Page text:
THE availability of good pain management in developing nations remains “very scattered, very variable and often deficient”, according to leading Australian palliative care specialist Emeritus Professor Ian Maddocks.
“The WHO used to say there are three areas we need to address if good pain management is going to happen: government policy, availability of drugs and the training of people to use them, and at various levels many countries are deficient in one or more of those things”, Professor Maddocks told MJA InSight.
Australian expert in global health law Jonathan Liberman told MJA InSight that international attention was now focused on the importance of providing equitable access to pain management.
They were commenting on an essay in PLOS Medicine by Canadian authors who described the worldwide prevalence of untreated pain as a “health catastrophe”. (1)
The authors wrote that conservative estimates by the WHO suggested one million terminal HIV/AIDS patients, 5.5 million cancer patients and 800 000 trauma patients had little or no access to treatment for moderate to severe pain. The burden was highest in the developing world and among the poor, elderly, mentally ill, children, women and ethnic minorities.
“Reducing global inequities in untreated pain will require a concerted effort by global health funders, institutions and organisations to place untreated pain at the top of the list of global health priorities”, they wrote, adding that calls to action had so far fallen on deaf ears. They said many global health efforts prioritised treatment and eradication of disease over pain management.
Mr Liberman, director of the McCabe Centre for Law and Cancer in Melbourne (a joint initiative of Cancer Council Victoria and the Union for International Cancer Control, which established the Global Access to Pain Relief Initiative in 2009), agreed there was a crisis in the global access to pain management, but said there had been significant recent international activity to address the issue.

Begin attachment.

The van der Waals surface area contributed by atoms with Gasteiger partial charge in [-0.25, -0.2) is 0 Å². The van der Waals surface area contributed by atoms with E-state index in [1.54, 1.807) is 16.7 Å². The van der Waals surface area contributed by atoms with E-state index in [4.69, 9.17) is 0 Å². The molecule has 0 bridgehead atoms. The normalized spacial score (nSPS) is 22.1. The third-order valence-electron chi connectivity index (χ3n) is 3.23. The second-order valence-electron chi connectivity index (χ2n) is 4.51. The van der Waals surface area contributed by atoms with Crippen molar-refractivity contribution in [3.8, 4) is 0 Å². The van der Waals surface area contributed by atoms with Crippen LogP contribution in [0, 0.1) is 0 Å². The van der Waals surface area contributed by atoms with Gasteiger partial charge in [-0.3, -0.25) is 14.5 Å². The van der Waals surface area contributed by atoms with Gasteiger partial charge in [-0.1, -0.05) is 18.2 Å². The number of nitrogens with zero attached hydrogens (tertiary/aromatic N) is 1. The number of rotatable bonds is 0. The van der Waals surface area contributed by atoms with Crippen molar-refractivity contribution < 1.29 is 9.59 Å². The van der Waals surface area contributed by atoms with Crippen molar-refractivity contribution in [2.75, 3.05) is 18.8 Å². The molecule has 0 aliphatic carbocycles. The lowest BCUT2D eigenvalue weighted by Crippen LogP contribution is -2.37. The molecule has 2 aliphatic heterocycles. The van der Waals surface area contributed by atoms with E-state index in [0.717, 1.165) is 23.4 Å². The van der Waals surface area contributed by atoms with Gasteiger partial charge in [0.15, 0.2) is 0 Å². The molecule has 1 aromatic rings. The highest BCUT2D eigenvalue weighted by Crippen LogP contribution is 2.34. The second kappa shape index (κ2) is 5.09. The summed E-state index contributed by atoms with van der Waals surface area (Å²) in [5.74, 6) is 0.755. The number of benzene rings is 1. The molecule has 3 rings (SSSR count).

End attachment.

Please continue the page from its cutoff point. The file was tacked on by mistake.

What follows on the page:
He said there had been much follow-up work since the United Nations (UN) General Assembly’s 2011 political declaration on the prevention and control of non-communicable diseases acknowledged the importance of palliative care. (2)
Last month, international drug regulatory and health agencies convened in Vienna for the annual session of the UN Commission on Narcotic Drugs in which the need to improve the global availability of opioid analgesics was discussed.
“There is a collective realisation among the Vienna-based international drug regulatory agencies that promoting the availability of opioid analgesics for medical use is an essential part of the Single Convention on Narcotic Drugs and that more needs to be done to achieve that”, Mr Liberman told MJA InSight.
“A lot more needs to change, but I don’t think it’s true to say any more that nobody thinks this is a problem”, said Mr Liberman, who worked on the revision of the UN Office of Drugs and Crime model laws to better balance opioid availability with the prevention of diversion and abuse.
Professor Maddocks said access to oral opioids, which were cheap and effective, was often limited in developing countries. He said in many cases, drug companies preferred to sell the more expensive, slow-release formulations.
He said even if the drugs were available, doctors were often hesitant to use them because of the various constraints put on the availability of opioids in different countries. Training in the proper use of analgesics was lacking in many countries.
However, Professor Maddocks said Uganda had provided an “excellent example” of the provision of opioids for pain relief and palliative care, by importing morphine powder and making up morphine syrup for patients with AIDS and cancer. (3)
– Nicole MacKee
Posted 8 April 2013